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Bloggerinos! We here at Midtown enjoy any opportunity to see characters return to the pages of comics, and Red Circle has made it’s comeback. The imprint was created by Archie and is now back in their hands. I had the opportunity to read The Fox and it’s an unconventional, unusual story, one that is a welcome change of pace for comics in general, and a good example of high quality work that can help Red Circle thrive in the industry. I also had the opportunity to ask the creative team of the Fox, Dean Haspiel and Mark Waid, some questions about the series.

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05 Nov, 2013

REVIEWS: Velvet #1, Scribblenauts Unmasked and Captain America: The Winter Soldier Trailer

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Bloggerinos! Raph here, with reviews of a comic, a new game and the new trailer that debuted for Captain America: Winter Soldier! Thoughts after the break.


Velvet is the latest from the hard hitting noir team of Ed Brubaker and Steve Epting, whose last collaboration is the subject of my third topic. Velvet revolves around a fictional spy organization, reminiscent of James Bond and M.I. 6, the agents of A.R. 7 are the best in the best, the Batmen of the spy world: hidden in mystery, known only as legend… until one of their agents, X-14, is killed on a mission. This has never happened before, and the search is on for what’s gone wrong. Stuck in the middle of this is Velvet Templeton, a secretary at A.R. 7… or so we think. The mystery is just starting to reveal itself in issue one, and it’s pace is incredible. If you love Brubaker’s previous works, and are a fan of spy fiction, Velvet is a must have. Be sure to take a look at our own Midtown Exclusive Cover as well!


Scribblenauts is one of the most entertaining games I’ve ever seen: you enter words into a magic notebook, and out pops whatever you can think of. From Godzilla to Grilled Cheese, I don’t own the game, but watching friends play it always was an entertaining experience. So when the game makers announced a sequel, and one featuring the characters of the DC Universe, my interest was definitely piqued.

I’ve only played through about an hour or two worth of the game, but it’s already highly entertaining. You play as Maxwell a young boy with a magic notebook, and you are flung into the world of DC Comics, along with your twin sister Lili. Starting off in Gotham City, Maxwell explores the DC Universe, summoning weapons, items and heroes as needed… and the variety is mind boggling.

In one instance, I had Kyle Rayner as Ion, Saint Walker, The Spectre, Electric Red Superman, Zauriel, original Azrael and Azrael-Batman on the screen at one time… AMAZING! It’s definitely for fans of the DC Universe, regardless of era (everything defaults to New 52, but you can bring different versions of the characters out to play)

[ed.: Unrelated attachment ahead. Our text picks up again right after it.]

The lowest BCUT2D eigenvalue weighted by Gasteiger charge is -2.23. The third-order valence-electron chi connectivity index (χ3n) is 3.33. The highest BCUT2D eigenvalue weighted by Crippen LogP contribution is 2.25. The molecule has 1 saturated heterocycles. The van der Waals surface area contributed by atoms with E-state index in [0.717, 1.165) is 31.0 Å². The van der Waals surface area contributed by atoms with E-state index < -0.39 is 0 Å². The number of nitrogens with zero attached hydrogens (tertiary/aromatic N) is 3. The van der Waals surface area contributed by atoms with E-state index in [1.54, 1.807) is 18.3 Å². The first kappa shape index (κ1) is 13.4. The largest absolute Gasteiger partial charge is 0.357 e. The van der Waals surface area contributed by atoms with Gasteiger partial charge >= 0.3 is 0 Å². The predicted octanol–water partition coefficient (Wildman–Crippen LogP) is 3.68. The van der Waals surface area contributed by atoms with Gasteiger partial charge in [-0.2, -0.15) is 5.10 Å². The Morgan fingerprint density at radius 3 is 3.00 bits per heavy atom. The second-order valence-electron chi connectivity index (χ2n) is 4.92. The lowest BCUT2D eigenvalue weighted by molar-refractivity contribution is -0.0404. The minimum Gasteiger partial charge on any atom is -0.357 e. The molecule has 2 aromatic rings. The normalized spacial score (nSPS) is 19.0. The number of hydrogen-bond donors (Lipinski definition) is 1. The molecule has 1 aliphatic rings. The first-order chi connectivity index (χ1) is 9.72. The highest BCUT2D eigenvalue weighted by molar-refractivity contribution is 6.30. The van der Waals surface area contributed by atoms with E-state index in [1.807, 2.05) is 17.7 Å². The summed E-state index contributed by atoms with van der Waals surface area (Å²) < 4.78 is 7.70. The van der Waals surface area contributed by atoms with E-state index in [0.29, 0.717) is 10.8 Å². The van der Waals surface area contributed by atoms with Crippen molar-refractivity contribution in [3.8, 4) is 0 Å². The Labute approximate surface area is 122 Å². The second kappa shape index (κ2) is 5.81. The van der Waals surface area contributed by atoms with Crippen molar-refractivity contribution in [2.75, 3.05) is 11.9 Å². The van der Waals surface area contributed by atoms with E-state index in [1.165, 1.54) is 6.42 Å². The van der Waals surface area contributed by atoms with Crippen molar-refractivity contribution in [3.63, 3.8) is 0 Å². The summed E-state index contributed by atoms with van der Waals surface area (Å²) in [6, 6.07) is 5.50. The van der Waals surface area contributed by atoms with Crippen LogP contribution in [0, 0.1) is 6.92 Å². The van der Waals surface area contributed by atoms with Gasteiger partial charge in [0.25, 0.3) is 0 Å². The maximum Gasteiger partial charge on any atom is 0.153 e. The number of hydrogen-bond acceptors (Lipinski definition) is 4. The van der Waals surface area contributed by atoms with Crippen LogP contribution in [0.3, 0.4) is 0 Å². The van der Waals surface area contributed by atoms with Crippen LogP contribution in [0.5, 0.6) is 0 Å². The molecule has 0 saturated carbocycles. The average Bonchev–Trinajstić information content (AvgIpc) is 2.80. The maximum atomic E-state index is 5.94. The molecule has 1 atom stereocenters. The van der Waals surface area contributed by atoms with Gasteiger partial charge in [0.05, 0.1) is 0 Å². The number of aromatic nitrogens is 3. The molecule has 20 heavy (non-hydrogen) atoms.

The game is available on Steam (PC Digital Download), Nintendo 3DS and the Wii U.



The Captain America: Winter Soldier trailer debuted recently, and I have to say, it definitely got a few squeals of joy out of me.

The story is based pretty heavily on Brubaker and Epting’s initial Captain America run, with a few changes to accommodate the Marvel Cinematic Universe. The plot revolves around two things: Cap being a man out of time, and the seeming return of his thought to be dead best friend Bucky. Robert Redford is supposed to play a senator who might have ties to Bucky’s resurrection, and both SHIELD and Black Widow seem to play big parts in this Cold-War style thriller. I am really excited to see this movie, but I’ll have to settle for the big dude with the hammer hitting people really hard with said hammer.

Until Next Time,

–        Raph

24 Jul, 2013

REVIEW: The Wolverine

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The Wolverine heads into theaters on July 26th, and will mark Hugh Jackman’s 5th appearance on screen as the character (6th if you count his brief cameo in X-Men: First Class), and with the films script based loosely on the beloved Wolverine mini series by Chris Claremont and Frank Miller, fans are expecting the best Wolverine their ticket price can buy. But does this tale of ninja and samurai warriors deliver? For the sake of ease in weighing the good with the bad, it behooves us to make a list. (Spoilers ahead.)
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13 May, 2013

Iron Man 3 Review (SPOILERS)

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Midtown Bloggerinos! Raph here, with a review of one of the most controversial superhero movies in recent memory: Iron Man 3! The movie debuted last Friday, and saw the 2nd best opening in history, behind The Avengers, which is a precursor to the events of the movie. A warning, dear Bloggerino, there will be MASSIVE SPOILERS. If you’re the one guy who hasn’t seen it yet, I suggest you avoid the parts marked spoilers.

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25 Mar, 2013


Posted by in: Blog|Reviews | Comments Off on VALIANT RISING: REVIEWS PART 2!

valiant logo

Bloggerinos! Raph here, with another round of reviews for the relaunch of the Valiant Universe. This time, we’re going to look at Archer & Armstrong, Bloodshot and Shadowman! Valiant has been doing an amazing job relaunching these core titles, and I want to highlight these wonderful books. Check out my thoughts after the break.